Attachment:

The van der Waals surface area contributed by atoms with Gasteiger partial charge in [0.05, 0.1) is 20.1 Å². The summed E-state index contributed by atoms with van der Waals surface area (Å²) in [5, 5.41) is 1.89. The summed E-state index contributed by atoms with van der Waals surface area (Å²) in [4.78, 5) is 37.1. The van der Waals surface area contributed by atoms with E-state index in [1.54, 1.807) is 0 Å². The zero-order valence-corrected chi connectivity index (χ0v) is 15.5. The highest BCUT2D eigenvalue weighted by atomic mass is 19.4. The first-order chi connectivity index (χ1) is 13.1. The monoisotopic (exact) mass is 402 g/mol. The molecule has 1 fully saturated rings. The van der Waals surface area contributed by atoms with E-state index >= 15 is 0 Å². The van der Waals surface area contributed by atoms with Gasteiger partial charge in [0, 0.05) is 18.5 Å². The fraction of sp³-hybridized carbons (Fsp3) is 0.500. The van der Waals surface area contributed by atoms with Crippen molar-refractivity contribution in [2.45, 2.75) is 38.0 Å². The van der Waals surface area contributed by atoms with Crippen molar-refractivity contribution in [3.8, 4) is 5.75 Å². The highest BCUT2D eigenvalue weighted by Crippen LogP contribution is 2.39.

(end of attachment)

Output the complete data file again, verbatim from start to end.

The van der Waals surface area contributed by atoms with Gasteiger partial charge in [0.05, 0.1) is 20.1 Å². The summed E-state index contributed by atoms with van der Waals surface area (Å²) in [5, 5.41) is 1.89. The summed E-state index contributed by atoms with van der Waals surface area (Å²) in [4.78, 5) is 37.1. The van der Waals surface area contributed by atoms with E-state index in [1.54, 1.807) is 0 Å². The zero-order valence-corrected chi connectivity index (χ0v) is 15.5. The highest BCUT2D eigenvalue weighted by atomic mass is 19.4. The first-order chi connectivity index (χ1) is 13.1. The monoisotopic (exact) mass is 402 g/mol. The molecule has 1 fully saturated rings. The van der Waals surface area contributed by atoms with E-state index >= 15 is 0 Å². The van der Waals surface area contributed by atoms with Gasteiger partial charge in [0, 0.05) is 18.5 Å². The fraction of sp³-hybridized carbons (Fsp3) is 0.500. The van der Waals surface area contributed by atoms with Crippen molar-refractivity contribution in [2.45, 2.75) is 38.0 Å². The van der Waals surface area contributed by atoms with Crippen molar-refractivity contribution in [3.8, 4) is 5.75 Å². The highest BCUT2D eigenvalue weighted by Crippen LogP contribution is 2.39.